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The inspiring and stimulating work of rural general practice

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'All you need now is for someone to give birth!'

'50% of you will end up as GPs’ is a common threat stated at the start of medical school teaching

And at that moment, we highlighted to Brendan - one of our elective students - that there was indeed someone in labour upstairs in our maternity suite.

Like many of our students, Brendan came to rural practice eager to see whether there was interesting work in island practice, or whether the stories of tumbleweed and Battenberg cake were true. Having come from a placement in Scotland’s busiest A&E unit, there was a real potential for adrenaline withdrawal if high-paced medicine wasn’t to be found. So it was with some relief, perhaps, and pleasant surprise that there was plenty to see in our microcosm of rural community hospital work - an exemplar of generalist medicine that keeps many of us rural GPs enthralled and stimulated.

He had just seen the effective analgesia that intranasal diamorphine can bring to a child with a painful fracture. Earlier, he witnessed a case of acute coronary syndrome, with near patient testing and pathway-guided care leading to referral directly to tertiary care colleagues for angioplasty. The rapid and effective transfer to high-level intervention wasn’t lost on Brendan. We also saw a patient with a sore throat - here on holiday between chemotherapy cycles, leading to a tricky judgement situation given that we don’t have easy access to a differential full blood count. The power of the patient’s story, combined with accurate clinical examination become so easy to appreciate when number-generating tests are not so easily to hand. He had had an opportunity to see the value of an ABCDE assessment of a cyclist who’d come off his bike at lunchtime, and escaped with only ‘gravel rash’ and an intact c-spine (and learning how to clear one was a useful experience).  

And so now. Just when he thought the spectrum of community hospital medicine couldn’t get much wider, we reassured him that it could, with our two midwives upstairs overseeing a green-pathway delivery, but knowing that a GP oncall could be around to assist if things became more difficult - even if that simply meant assisting with a rapid transfer off the island.

This is rural general practice, a specialism that is accessible to many if they choose, and a line of work that has the capacity to inspire and stimulate. Students only get a true understanding of this when they get out and see it for themselves. It’s an experience which certainly made Brendan reflect on some of the stereotypes of GP that he had previously been informed of.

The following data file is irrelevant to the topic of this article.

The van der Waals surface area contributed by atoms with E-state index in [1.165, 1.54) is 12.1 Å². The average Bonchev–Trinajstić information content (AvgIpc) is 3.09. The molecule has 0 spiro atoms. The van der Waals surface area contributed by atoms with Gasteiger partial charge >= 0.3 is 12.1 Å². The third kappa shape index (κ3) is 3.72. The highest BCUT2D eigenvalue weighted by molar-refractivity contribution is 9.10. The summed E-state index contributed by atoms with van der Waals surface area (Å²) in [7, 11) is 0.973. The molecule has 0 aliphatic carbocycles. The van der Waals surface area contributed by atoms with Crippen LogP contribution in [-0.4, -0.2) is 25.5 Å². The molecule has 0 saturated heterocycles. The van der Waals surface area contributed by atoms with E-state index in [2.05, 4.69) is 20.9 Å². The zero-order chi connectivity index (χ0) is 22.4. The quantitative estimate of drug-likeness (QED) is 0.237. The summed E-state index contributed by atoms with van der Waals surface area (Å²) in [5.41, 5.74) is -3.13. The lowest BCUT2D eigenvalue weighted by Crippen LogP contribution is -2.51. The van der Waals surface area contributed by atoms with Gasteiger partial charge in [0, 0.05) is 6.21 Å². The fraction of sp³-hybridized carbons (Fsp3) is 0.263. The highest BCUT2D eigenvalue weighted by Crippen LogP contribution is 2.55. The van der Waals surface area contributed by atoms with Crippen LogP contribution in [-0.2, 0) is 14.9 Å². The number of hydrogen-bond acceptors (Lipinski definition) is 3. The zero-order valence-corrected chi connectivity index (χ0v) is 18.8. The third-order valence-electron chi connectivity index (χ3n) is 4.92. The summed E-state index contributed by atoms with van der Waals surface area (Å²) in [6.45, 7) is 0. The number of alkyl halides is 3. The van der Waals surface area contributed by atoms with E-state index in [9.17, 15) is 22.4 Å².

’50% of you will end up as GPs’ is a common threat stated at the start of medical school teaching. More and more of our students are realising that this isn’t necessarily a threat, but in fact a reminder of the scope of medicine that an MBChB provides access to, and that’s not a bad thing.

Dr David Hogg is a GP on the Isle of Arran, Scotland. You can follow him on Twitter @davidrhogg

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Readers' comments (4)

  • You mention that during a delivery the "GP oncall could be around to assist if things became more difficult".Does that mean that the midwifes feel they're less experienced than you in obstetric matters?Do you perform caesarian sections?

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  • As always, a great article Dr. Hogg. Nice to have some optimistic respite!

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  • David Hogg

    Hi 9.18am - absolutely not; our midwives are the experts but we can give them assistance if necessary - from helping with phone calls and being an extra pair of hands, to advanced life support, if that were to be necessary. In obstetric emergencies the main aim is to get unwell patients off island as soon and as safely as possible. Thankfully the work of our midwifery and obstetric colleagues means that any riskier situations are anticipated in advance, and are delivered (or strongly advised to!) on the mainland.

    We don't do C-sections; that's slightly above our capabilities! I think only larger units with surgical and anaesthetic cover would attempt this . Australia seems to be a different matter however, I suspect because they have much larger distances involved.

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  • Honestly David, don't you ever tire of being so relentlessly optimistic? It's exhausting trying to empathise with your enthusiasm.

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